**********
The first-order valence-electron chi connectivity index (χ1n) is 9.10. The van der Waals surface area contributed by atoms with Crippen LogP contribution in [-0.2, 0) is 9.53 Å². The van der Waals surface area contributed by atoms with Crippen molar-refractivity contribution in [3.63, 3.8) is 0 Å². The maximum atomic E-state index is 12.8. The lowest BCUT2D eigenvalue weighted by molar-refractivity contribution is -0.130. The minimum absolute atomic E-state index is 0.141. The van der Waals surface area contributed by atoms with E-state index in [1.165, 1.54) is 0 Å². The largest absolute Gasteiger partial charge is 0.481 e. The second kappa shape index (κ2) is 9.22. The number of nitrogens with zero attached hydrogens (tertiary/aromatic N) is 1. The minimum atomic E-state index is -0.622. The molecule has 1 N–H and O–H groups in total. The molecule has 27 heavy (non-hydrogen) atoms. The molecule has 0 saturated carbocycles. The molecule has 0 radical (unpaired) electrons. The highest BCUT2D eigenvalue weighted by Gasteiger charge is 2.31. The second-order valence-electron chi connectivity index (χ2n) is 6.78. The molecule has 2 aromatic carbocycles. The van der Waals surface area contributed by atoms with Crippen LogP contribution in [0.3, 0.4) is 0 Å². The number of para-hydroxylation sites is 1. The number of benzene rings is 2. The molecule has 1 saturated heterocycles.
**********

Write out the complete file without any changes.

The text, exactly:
The first-order valence-electron chi connectivity index (χ1n) is 9.10. The van der Waals surface area contributed by atoms with Crippen LogP contribution in [-0.2, 0) is 9.53 Å². The van der Waals surface area contributed by atoms with Crippen molar-refractivity contribution in [3.63, 3.8) is 0 Å². The maximum atomic E-state index is 12.8. The lowest BCUT2D eigenvalue weighted by molar-refractivity contribution is -0.130. The minimum absolute atomic E-state index is 0.141. The van der Waals surface area contributed by atoms with E-state index in [1.165, 1.54) is 0 Å². The largest absolute Gasteiger partial charge is 0.481 e. The second kappa shape index (κ2) is 9.22. The number of nitrogens with zero attached hydrogens (tertiary/aromatic N) is 1. The minimum atomic E-state index is -0.622. The molecule has 1 N–H and O–H groups in total. The molecule has 27 heavy (non-hydrogen) atoms. The molecule has 0 saturated carbocycles. The molecule has 0 radical (unpaired) electrons. The highest BCUT2D eigenvalue weighted by Gasteiger charge is 2.31. The second-order valence-electron chi connectivity index (χ2n) is 6.78. The molecule has 2 aromatic carbocycles. The van der Waals surface area contributed by atoms with Crippen LogP contribution in [0.3, 0.4) is 0 Å². The number of para-hydroxylation sites is 1. The number of benzene rings is 2. The molecule has 1 saturated heterocycles.